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COVID-19 NOTICE:

After careful review of the COVID-19 environment, the law firm of Chayet & Danzo, LLC, will be conducting in-person appointments in our offices on a limited basis and with strict social distancing protocols.

During this time, our team will continue to diligently work remotely on all client matters and will maintain communication through email, telephone, and video conferencing. Our main office number, (303) 355-8500 will continue to be answered during our normal business hours of 8:00 a.m. to 5 p.m. Monday – Thursday and 8:00 a.m. to 4:00 p.m. on Fridays.

This decision to have limited appointments in-office while following strict social distancing protocols is in the best interest and health of our team, clients and community.

We will continue accepting new clients during this period as well as fully servicing our existing clients.

We wish you and your family continued health during these unique and challenging times.

Compassion, talent and dedication:
guiding colorado families and Their Trusted Advisors During Times of Need

Gray divorce and estate planning: 3 considerations

| Feb 13, 2020 | Estate Administration & Probate |

The divorce rate amongst those over the age of 50 is on the rise. This poses a unique set of issues, including the impact of the divorce on estate planning. Three specific ways divorce can impact estate planning considerations in these situations include:

  1. Contention. According to a recent survey by TD Wealth, a retirement investing firm, family conflict is the top issue that causes problems during administration of the estate. Add gray divorce to this equation, and the survey results found family conflict that comes with estate administration is escalating.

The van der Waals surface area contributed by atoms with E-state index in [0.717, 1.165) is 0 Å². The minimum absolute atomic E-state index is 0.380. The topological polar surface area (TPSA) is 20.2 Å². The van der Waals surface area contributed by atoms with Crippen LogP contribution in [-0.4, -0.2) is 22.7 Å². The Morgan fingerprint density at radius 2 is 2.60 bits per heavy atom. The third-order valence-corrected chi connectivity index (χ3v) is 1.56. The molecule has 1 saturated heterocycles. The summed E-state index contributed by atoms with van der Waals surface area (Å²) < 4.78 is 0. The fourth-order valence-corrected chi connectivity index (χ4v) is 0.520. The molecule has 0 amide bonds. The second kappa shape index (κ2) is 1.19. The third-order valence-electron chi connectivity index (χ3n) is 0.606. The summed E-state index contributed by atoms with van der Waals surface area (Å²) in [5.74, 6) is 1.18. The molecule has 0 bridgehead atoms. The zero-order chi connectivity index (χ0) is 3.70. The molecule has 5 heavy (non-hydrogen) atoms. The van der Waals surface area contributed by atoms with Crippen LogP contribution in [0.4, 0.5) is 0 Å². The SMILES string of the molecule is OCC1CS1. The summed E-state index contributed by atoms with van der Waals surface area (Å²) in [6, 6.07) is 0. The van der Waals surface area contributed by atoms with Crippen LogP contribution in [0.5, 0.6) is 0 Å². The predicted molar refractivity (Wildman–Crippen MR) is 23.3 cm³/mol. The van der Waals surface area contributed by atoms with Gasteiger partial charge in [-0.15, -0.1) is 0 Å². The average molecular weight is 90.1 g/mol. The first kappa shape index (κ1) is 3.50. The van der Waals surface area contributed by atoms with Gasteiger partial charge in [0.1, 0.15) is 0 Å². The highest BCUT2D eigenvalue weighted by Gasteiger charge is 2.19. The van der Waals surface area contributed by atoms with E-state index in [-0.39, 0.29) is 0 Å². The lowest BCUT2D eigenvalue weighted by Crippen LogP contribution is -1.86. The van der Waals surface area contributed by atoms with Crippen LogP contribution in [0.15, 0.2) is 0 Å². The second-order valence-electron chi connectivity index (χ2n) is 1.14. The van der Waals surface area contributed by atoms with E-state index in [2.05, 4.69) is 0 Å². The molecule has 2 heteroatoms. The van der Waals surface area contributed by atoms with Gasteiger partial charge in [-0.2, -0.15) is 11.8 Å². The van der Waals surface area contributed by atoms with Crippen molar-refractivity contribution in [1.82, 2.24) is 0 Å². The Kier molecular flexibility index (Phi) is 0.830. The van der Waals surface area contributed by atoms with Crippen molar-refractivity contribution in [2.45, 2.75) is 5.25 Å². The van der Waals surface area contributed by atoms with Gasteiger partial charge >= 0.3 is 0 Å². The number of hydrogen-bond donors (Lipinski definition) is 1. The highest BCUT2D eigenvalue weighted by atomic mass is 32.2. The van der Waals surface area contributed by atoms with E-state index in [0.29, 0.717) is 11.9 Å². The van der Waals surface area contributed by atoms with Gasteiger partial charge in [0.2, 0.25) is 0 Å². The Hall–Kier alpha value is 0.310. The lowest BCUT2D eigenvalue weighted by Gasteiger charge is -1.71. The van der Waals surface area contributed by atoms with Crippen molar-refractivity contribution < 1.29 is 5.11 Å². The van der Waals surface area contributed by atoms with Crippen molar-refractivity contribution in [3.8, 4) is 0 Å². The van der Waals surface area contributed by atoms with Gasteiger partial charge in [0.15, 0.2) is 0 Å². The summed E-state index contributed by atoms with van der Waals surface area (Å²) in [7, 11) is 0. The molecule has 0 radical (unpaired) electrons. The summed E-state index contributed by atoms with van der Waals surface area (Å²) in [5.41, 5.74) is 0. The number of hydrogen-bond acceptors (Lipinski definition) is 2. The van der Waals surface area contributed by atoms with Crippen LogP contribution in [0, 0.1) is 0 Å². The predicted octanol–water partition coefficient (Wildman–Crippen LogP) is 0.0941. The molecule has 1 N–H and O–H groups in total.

2. Power of attorney. This legal tool allows the creator to designate another to manage matters on their behalf. Those who are going through a divorce, or who are recently divorced, are wise to review this document and update it as needed. A failure to do so can result in an unwanted individual making important decisions in the event the creator becomes incapacitated.
  3. Beneficiary designations. In some situations, an account has a beneficiary designation. When creating the account, the financial institution used for the account has the creator list one or more individuals as beneficiaries. This is common with savings and retirement accounts. As a result, it is important to review these documents and update the designation after a divorce is finalized.

The time that follows a divorce can be tumultuous, or it can be viewed as an opportunity to review your current financial and estate matters and set them up for future success. Taking the time to implement this latter viewpoint can help those in this situation start their post-divorce lives with clarity and renewed purpose. 

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